(l-r) Ms Jean Fenton, Dr Natasha Stacey, Dr Leena Srivastava
“Tense, confronting and honest” is how the Chair of the Symposium, Justin Murphy, described day one of the forum.
“The Symposium was intended to be confronting, and the convenors weren’t disappointed, with people rising to the challenge,” Mr Murphy said.
Mr Murphy set the tone for the first day’s discussions, urging those in research fields to use the media to initiate change.
He told an audience of around 150 people about the time when as a CSIRO employee in Perth, he sparked national interest and subsequently awareness of responsible water use by speaking on an ABC Radio gardening program.
“For organisations like CDU who have the vision and desire to reach out to the community to find out the attitudes and foster understanding – mass media has to be there in partnership,” Mr Murphy said.
The Symposium immediately launched a challenging debate about the NT Government’s approach to economic and social policy, with an impassioned presentation by Dr Rolf Gerritsen, CDU Professional Fellow for Tropical Savannas, and former Director of Social and Economic policy in the Chief Minister’s Office.
“The problem with itinerants is not the Aboriginal people in Smith Street Mall but the rest of us who come for a couple of years and leave,” he said.
Dr Gerritsen said the NT Government was allocating resources on a “build it and they will come” basis, when they should be investing in industries that develop the existing social capital of the Territory, in particular Indigenous people.
Other speakers included Australian National University’s Professor Will Steffen who spoke about the impact melting ice shelfs and rising sea levels would have on potential future storm surges.
After lunch, the Symposium took on an Indigenous flavour, with discussion on developing a culture-based economy for Northern Australia.
Joe Morrison and Jean Fenton from the North Australian Indigenous Land and Sea Management Alliance spoke about the need to counteract social dysfunction by fostering traditional and non-traditional Indigenous business opportunities.
Mr Morrison said while many industries including pearling, fishing and mining had been built on the backbone of Indigenous people, there was little coming back to these communities by way of employment and business opportunities.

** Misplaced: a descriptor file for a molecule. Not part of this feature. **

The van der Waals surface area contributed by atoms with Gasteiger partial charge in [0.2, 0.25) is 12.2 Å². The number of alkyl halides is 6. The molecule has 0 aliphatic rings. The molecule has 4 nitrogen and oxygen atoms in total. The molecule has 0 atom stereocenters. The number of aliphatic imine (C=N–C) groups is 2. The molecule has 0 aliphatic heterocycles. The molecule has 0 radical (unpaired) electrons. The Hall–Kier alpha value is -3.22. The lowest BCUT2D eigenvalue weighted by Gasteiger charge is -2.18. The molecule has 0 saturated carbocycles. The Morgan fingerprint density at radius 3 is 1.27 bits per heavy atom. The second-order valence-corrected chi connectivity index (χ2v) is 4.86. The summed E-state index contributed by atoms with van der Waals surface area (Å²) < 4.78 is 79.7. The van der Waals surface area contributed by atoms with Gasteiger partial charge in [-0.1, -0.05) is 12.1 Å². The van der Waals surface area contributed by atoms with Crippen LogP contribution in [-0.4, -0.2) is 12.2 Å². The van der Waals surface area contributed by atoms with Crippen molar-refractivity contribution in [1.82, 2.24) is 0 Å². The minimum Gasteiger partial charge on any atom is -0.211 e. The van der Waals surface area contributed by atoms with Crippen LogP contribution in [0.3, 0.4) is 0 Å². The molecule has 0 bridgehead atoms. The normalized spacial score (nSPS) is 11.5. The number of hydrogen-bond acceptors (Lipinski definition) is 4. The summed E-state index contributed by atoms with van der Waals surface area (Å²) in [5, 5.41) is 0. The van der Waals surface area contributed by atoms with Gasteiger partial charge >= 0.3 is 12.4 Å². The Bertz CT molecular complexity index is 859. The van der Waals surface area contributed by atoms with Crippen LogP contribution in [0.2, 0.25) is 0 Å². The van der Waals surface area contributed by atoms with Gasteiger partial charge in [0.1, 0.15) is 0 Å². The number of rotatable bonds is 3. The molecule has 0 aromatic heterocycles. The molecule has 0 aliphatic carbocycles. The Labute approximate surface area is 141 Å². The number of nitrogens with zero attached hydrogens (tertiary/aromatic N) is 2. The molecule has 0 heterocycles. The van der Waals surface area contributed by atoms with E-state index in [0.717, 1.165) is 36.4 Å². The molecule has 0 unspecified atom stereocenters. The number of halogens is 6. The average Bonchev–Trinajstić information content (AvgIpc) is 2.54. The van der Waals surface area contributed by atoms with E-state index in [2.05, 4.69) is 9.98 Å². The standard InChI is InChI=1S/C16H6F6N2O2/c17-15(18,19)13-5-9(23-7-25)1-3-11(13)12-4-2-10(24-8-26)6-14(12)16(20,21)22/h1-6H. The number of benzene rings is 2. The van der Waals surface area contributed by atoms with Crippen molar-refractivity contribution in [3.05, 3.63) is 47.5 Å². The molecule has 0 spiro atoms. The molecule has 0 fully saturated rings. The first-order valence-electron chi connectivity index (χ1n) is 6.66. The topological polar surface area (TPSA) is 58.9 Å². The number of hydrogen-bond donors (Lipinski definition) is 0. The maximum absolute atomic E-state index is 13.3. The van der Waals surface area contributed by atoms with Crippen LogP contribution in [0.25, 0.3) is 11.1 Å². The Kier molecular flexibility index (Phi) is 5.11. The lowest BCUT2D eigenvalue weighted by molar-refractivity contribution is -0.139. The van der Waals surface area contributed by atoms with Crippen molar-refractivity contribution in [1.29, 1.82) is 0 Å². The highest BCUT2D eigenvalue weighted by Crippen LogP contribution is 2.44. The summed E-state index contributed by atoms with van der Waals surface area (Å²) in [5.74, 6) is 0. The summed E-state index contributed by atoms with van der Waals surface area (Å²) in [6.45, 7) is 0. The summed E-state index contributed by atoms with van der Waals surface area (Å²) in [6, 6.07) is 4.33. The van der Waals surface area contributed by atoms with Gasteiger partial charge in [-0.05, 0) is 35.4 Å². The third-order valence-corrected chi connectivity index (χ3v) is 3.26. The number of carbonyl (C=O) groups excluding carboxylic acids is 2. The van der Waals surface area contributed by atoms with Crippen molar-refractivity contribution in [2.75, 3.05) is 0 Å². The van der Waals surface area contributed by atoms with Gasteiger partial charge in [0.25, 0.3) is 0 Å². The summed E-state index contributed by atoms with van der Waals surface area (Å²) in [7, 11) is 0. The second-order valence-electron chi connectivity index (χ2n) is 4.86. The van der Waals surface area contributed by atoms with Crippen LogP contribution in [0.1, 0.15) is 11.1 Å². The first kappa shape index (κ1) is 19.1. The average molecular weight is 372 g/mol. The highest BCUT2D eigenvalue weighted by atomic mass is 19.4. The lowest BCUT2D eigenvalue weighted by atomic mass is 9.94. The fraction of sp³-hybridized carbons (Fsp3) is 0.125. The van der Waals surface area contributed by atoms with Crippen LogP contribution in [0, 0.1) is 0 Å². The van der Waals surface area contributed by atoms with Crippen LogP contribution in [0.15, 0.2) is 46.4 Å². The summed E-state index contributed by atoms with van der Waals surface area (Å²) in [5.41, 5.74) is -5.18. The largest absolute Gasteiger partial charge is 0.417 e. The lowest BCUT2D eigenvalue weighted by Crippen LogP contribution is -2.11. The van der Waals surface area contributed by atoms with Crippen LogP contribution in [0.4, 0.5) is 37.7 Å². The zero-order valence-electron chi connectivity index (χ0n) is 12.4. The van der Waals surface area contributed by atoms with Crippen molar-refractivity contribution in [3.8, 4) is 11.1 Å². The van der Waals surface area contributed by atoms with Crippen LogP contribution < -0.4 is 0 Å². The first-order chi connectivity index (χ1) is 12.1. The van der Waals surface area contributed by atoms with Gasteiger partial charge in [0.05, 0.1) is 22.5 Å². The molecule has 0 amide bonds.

Ms Fenton analysed the impact of the Federal Government’s decision to veto the commercial use of wildlife in Indigenous communities.
She said the decision not to allow Indigenous communities to run a regulated business of crocodile hunting safaris, based on a powerful animal rights lobby, was perpetuating the cycle of poverty.
“At present, about 600 crocodiles are culled each year. Senator Ian Campbell cited the fact that crocodiles are an ‘iconic species’. So Aboriginal people think: Are we valued less than an iconic species?” Ms Fenten said.
Co-convenor of the Symposium, Professor Bruce Campbell, from CDU’s School of Environmental Research, challenged the notions that population growth necessitates environmental damage and that Indigenous peoples exploit the natural environment.
Professor Campbell used the example of cycad harvesting to illustrate that over-regulation was counter-productive, and that while local people and the environment sometimes collide, environmental projects could be used to create social capital.
CDU Professor of Tropical Knowledge, Steven Garnett, suggested policy changes are needed to create profitable livelihoods for Indigenous people. He used the example of bush foods, and said there was currently no protection for Indigenous people in industries derived from wild harvest products on their Country.
The focus of discussions intensified during the afternoon panel discussion.
Audio and visual presentations from the Symposium on Day one are available to download from the presentation page on the Symposium website.